The early eighties proved to be an exploratory period for Donna’s music. After her retirement in 1968, she fully devoted herself to being a wife and mother. In 1980, she developed a rapport with pianist John Thomas and legendary guitarist James Burton, to produce a plethora of songs over a two year span. Most of the music was recorded at Amigo Studios in Burbank, California. Two of the songs, Wishin’ and Hopin’ and Somewhere Down the Road were released by Warner Bros Records in 1982. She performed the latter on the Merv Griffin Show in 1984 and in February, 1985 she performed Hard to Believe in Tokyo at an International Ballroom Dancing event. Sedona and Simply Loving You were released in 1982 on Donna's own Royalty Records label. All of the other tracks and the Bonus Video have never before been seen or heard by the public. On Sedona, James Burton, whom Donna worked with since childhood, orchestrated a reunion of his former Elvis band to play back-up: Ronnie Tutt on drums, Jerry Scheff on bass, Glen D. Hardin on piano, himself on guitar and special guest Chris Hillman (Flying Burrito Bros) on mandolin. Wishin’ and Hopin’ was recorded in Nashville with musicians David Hungate (Toto) on guitar and John Thomas on piano. A host of other musicians organized by either David or John have contributed to this gem.
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Could This Be Magic Produced by Donna Loren, James Burton and Mitchel Delevie
Thinkin’ Of You Written and produced by Donna Loren
Wishin’ and Hopin’ Written by Bacharach/David Produced by Jimmy Bowen & Donna Loren
Hard To Believe Written by B. Hyde/J. Abelson Produced by Randy Stern
Sedona Wriiten by Donna Loren Produced by Donna Loren and James Burton
Simply Loving You Written by Donna Loren Produced by Mitchel Delevie
Somewhere Down The Road Written by C. Weil /T. Snow Produced by D. Loren & N. DeCaro
Eulogy of a Marriage Written and produced by Donna Loren
U Speak 2 Me Written and produced by Donna Loren
Real Morning Kisses Written and produced by Donna Loren
Could This Be Magic (unplugged) Produced by Mitchel Delevie
"With absolute regal poise and grace Donna Loren delivers a completely soulful and heart warming musical offering. Having started working those vocal chords at the ripe age of 5, it’s no wonder she can powerhouse her way into our hearts with exceptional ease and prowess. Donna Loren has compiled a starlit past with numerous television appearances and movie roles under her belt and has once again entered the music world with a wonderful outing of pop/country meshed with a ton of soul. A truly enjoyable experience from song to song Donna brings all of her passion leaving it all on the table for us to wrap and immerse ourselves in her world of love and hope. Donna’s latest album is a mixture of her earlier recordings with her newer efforts and although the flavors of this latest release by Donna Loren are painted with the airs of an earlier era there is enough punch and musical grit here to bring in some of our modern day country/pop music lovers into the fray… herein lies the roots of pop and country music passion.Great production and a flawlessly effortless vocal montage will have music lovers of all genres humming along and appreciating these timeless gems of musical grace."
-The Music Biz Buzz with Duss Rodgers, Jan 5, 2010
"It has always perplexed me that Donna Loren did not become a star but such is life in the music field. She is best remembered for appearing in four films with Annette Funicello and Frankie Avalon. She sang a song in Beach Blanket Bingo, Bikini Beach, Muscle Beach Party, and Pajama Party but I don’t think she ever had a line of dialogue. She would go on to perform on Shindig and appear in such television shows as Dr. Kildare, Batman, and The Monkees but would gradually fade from the public eye. Through the early eighties she was married to the president of Warner Brothers Records. This gave her a lot of free time in their recording studios. She would record every month or so and surrounded herself with such musicians as John Thomas and the legendary James Burton. Several of the tracks were released over the years and others have just sat gathering dust. Just the presence of James Burton should generate interest. He is one of the best guitarists alive and is still remembered for leading bands for Rick Nelson (1958-1967), Elvis Presley (1969-1977), and John Denver (1978-1994). Donna Loren has now gathered these 80s recordings and released them under the title Magic: The 80’s Collection. It is a mixed affair of styles mainly do to the intermittent recording schedule. Through it all, however, Donna Loren proves she has a a powerful and formidable voice. The albums two best tracks are truly mismatched. Her rendition of the old war horse “Wishin’ and Hopin” is a nice slice of early eighties pop. The real gem is her self penned “Sedona.” James Burton re-assembled some of his old Elvis band mates for this country tune. Drummer Ronnie Tutt, bassist Jerry Scheff, and piano player Glen D. Hardin back her on this sophisticated song which I believe could still be a hit. While there are a few misses and some eighties excess, several other songs also stand out. “Could This Be Magic” is catchy but would have been better served to not have so many instruments yet it still contains a superior vocal. “Somewhere Down The Road” is a good vehicle for her to strut her vocal prowess. Magic: The 80’s Collection is a nice look at an under rated and long lost artist. It was released in 2009 and provided the impetus for her return to the studio to record a new album titled Love It Away. Welcome back Donna Loren!"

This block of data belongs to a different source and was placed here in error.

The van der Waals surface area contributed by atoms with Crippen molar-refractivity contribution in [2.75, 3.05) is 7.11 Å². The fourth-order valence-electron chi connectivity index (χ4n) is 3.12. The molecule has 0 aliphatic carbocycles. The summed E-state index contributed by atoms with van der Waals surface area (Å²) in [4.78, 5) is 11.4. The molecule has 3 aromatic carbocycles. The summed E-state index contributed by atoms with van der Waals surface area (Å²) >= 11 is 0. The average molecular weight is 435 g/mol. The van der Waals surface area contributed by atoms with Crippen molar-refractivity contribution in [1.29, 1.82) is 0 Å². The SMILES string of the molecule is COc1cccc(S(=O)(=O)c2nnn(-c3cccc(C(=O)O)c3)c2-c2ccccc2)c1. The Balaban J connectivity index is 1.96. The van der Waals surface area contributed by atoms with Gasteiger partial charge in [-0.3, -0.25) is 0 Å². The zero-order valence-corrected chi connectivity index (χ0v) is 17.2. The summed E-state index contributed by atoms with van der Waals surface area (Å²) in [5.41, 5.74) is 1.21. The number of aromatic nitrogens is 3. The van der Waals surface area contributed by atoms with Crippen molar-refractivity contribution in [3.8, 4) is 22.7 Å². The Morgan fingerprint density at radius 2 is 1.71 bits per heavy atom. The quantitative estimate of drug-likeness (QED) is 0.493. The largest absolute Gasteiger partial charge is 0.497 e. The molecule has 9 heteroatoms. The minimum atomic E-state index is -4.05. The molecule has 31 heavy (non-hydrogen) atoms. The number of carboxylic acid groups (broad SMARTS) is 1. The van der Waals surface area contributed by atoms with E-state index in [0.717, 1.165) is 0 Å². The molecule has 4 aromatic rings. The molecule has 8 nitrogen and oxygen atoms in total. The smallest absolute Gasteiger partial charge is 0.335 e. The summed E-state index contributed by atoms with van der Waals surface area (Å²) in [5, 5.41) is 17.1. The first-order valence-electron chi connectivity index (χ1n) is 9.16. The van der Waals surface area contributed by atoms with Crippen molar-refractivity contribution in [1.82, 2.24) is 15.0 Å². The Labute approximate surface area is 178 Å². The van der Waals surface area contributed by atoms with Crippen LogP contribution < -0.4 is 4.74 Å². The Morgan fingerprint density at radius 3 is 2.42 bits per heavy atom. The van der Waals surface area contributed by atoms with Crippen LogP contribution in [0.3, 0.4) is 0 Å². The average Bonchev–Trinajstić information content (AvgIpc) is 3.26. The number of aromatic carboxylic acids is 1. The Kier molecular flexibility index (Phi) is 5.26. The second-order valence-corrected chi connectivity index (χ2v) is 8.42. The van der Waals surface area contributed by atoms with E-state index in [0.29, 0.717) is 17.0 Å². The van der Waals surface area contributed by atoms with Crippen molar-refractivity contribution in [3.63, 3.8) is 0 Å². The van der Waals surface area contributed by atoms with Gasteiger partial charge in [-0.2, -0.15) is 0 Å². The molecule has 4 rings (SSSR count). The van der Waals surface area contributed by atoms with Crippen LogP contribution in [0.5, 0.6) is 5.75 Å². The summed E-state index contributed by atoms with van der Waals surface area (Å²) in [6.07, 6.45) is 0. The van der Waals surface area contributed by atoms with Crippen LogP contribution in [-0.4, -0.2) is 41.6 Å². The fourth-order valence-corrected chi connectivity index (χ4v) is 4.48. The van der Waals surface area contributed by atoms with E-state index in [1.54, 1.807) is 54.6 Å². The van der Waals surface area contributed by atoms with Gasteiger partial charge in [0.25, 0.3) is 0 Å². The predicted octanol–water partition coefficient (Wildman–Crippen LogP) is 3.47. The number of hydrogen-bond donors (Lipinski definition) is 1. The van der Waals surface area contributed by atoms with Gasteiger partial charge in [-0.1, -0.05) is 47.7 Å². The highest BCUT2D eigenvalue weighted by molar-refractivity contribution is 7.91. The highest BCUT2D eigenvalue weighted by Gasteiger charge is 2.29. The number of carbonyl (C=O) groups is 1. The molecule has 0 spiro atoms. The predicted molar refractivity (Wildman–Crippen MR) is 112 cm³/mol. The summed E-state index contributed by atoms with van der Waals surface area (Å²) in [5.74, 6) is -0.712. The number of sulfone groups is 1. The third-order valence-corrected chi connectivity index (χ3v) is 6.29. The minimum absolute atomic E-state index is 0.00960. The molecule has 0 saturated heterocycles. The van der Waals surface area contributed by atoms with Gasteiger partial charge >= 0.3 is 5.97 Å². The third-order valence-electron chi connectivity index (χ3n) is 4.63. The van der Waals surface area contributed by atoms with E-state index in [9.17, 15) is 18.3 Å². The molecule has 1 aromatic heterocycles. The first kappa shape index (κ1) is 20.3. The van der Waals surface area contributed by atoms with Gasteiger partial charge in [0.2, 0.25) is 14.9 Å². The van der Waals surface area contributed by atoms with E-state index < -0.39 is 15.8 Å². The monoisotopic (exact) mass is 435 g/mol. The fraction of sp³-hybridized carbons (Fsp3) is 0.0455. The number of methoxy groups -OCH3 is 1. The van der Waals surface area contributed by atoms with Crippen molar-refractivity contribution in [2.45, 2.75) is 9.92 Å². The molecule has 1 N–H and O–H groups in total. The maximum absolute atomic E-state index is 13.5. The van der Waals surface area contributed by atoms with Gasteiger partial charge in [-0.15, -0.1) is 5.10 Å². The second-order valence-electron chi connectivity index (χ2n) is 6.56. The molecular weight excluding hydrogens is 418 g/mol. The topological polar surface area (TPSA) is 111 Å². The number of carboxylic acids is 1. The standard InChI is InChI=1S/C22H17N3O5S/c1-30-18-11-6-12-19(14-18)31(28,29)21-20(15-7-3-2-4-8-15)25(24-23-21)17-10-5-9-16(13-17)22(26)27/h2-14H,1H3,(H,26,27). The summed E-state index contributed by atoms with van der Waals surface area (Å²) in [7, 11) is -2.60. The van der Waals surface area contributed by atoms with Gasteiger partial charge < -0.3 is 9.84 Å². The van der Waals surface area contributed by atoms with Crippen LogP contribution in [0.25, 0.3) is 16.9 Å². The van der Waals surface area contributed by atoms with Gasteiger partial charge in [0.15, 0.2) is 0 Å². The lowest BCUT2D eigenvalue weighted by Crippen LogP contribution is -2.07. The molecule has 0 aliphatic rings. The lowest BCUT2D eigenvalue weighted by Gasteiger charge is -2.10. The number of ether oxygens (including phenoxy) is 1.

-David Bowling March 3, 2010